Today, Intel will outline an evolutionary breakthrough in chip design that will let the company use the smaller, less power-hungry designs that are necessary to keep microprocessors on track with Moore's Law. Stung that Intel was ready to make an announcement, IBM will also announce that it will be ready with a similar chip design change, although IBM's new chips will trail Intel's by several months.
Intel essentially figured out how to make microprocessors on a 45nm process, which is much smaller and more efficient than the 60nm process typically used today. Various process makers have been working on this sort of miniaturization, but until now they had run into problems with electrical leakage at the smaller die size. To overcome this problem, Intel is replacing some of the standard silicon components in its chips with a metal called Hafnium. Intel said Hafnium is a better insulator than silicon.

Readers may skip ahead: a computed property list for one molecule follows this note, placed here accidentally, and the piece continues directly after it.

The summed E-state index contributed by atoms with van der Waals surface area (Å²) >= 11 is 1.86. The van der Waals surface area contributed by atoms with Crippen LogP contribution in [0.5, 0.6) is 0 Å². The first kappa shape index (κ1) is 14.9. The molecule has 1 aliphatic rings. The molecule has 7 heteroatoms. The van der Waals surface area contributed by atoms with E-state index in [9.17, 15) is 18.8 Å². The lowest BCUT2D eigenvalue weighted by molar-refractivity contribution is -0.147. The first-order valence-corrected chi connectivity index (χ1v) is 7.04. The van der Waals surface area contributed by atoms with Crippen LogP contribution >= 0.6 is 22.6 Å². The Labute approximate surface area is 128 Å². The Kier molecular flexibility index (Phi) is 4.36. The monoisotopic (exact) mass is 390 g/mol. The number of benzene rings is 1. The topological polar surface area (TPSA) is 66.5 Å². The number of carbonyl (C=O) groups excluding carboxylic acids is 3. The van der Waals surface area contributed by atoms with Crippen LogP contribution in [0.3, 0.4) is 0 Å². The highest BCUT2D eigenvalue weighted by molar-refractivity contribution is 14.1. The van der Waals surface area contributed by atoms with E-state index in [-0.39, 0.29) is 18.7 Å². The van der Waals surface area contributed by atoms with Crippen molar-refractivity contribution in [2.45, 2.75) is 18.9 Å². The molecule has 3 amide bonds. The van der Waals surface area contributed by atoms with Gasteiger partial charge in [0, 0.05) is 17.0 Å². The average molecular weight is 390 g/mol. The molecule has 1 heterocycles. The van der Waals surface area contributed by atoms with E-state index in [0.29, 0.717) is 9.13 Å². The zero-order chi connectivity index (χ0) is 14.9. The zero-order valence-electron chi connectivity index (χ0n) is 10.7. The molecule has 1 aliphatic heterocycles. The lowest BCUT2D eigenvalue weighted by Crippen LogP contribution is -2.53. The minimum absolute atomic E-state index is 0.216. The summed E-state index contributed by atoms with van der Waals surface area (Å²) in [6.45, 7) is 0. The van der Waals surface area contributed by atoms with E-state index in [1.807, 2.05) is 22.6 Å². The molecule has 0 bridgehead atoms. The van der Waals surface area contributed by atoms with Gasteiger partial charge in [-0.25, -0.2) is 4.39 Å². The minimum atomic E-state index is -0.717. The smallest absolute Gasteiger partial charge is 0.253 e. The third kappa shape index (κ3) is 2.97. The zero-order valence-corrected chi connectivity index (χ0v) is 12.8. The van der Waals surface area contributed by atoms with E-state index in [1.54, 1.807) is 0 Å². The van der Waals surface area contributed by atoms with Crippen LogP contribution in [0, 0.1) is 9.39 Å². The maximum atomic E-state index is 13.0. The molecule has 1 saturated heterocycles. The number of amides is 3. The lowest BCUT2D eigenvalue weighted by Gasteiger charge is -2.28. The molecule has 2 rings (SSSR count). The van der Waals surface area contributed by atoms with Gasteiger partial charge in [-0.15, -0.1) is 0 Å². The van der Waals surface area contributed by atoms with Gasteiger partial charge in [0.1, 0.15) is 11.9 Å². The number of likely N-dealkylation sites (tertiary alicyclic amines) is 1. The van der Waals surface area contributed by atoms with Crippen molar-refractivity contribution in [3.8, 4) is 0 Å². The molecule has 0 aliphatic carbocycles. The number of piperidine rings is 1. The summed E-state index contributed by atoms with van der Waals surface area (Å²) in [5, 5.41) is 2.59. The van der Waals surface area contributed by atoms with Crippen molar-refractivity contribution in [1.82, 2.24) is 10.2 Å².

IBM's breakthrough chip is reportedly quite similar to Intel's and will also apparently use Hafnium. Both companies are touting these advances as radical breakthroughs, but the reality is that these chip changes simply let both Intel and IBM continue on their current roadmaps, in which they plan to release new, smaller chip designs every two years. Intel will ship its new chips by late 2007, and AMD plans to ship chips that use IBM's designs sometime in 2008.